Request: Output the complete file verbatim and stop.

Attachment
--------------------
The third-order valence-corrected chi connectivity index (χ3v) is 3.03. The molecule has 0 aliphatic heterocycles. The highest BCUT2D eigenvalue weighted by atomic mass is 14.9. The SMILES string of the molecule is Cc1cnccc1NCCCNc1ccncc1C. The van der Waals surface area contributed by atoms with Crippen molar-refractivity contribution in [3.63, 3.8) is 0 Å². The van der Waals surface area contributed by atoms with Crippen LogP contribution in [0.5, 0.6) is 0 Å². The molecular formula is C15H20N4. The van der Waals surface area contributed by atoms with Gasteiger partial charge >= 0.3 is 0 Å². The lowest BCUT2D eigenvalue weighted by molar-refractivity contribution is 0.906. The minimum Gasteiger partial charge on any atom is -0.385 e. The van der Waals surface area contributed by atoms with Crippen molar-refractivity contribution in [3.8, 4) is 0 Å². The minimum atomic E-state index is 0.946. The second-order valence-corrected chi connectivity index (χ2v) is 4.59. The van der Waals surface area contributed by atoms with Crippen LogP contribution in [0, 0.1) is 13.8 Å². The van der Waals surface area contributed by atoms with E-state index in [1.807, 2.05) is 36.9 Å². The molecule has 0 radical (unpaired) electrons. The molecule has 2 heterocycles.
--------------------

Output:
The third-order valence-corrected chi connectivity index (χ3v) is 3.03. The molecule has 0 aliphatic heterocycles. The highest BCUT2D eigenvalue weighted by atomic mass is 14.9. The SMILES string of the molecule is Cc1cnccc1NCCCNc1ccncc1C. The van der Waals surface area contributed by atoms with Crippen molar-refractivity contribution in [3.63, 3.8) is 0 Å². The van der Waals surface area contributed by atoms with Crippen LogP contribution in [0.5, 0.6) is 0 Å². The molecular formula is C15H20N4. The van der Waals surface area contributed by atoms with Gasteiger partial charge >= 0.3 is 0 Å². The lowest BCUT2D eigenvalue weighted by molar-refractivity contribution is 0.906. The minimum Gasteiger partial charge on any atom is -0.385 e. The van der Waals surface area contributed by atoms with Crippen molar-refractivity contribution in [3.8, 4) is 0 Å². The minimum atomic E-state index is 0.946. The second-order valence-corrected chi connectivity index (χ2v) is 4.59. The van der Waals surface area contributed by atoms with Crippen LogP contribution in [0, 0.1) is 13.8 Å². The van der Waals surface area contributed by atoms with E-state index in [1.807, 2.05) is 36.9 Å². The molecule has 0 radical (unpaired) electrons. The molecule has 2 heterocycles.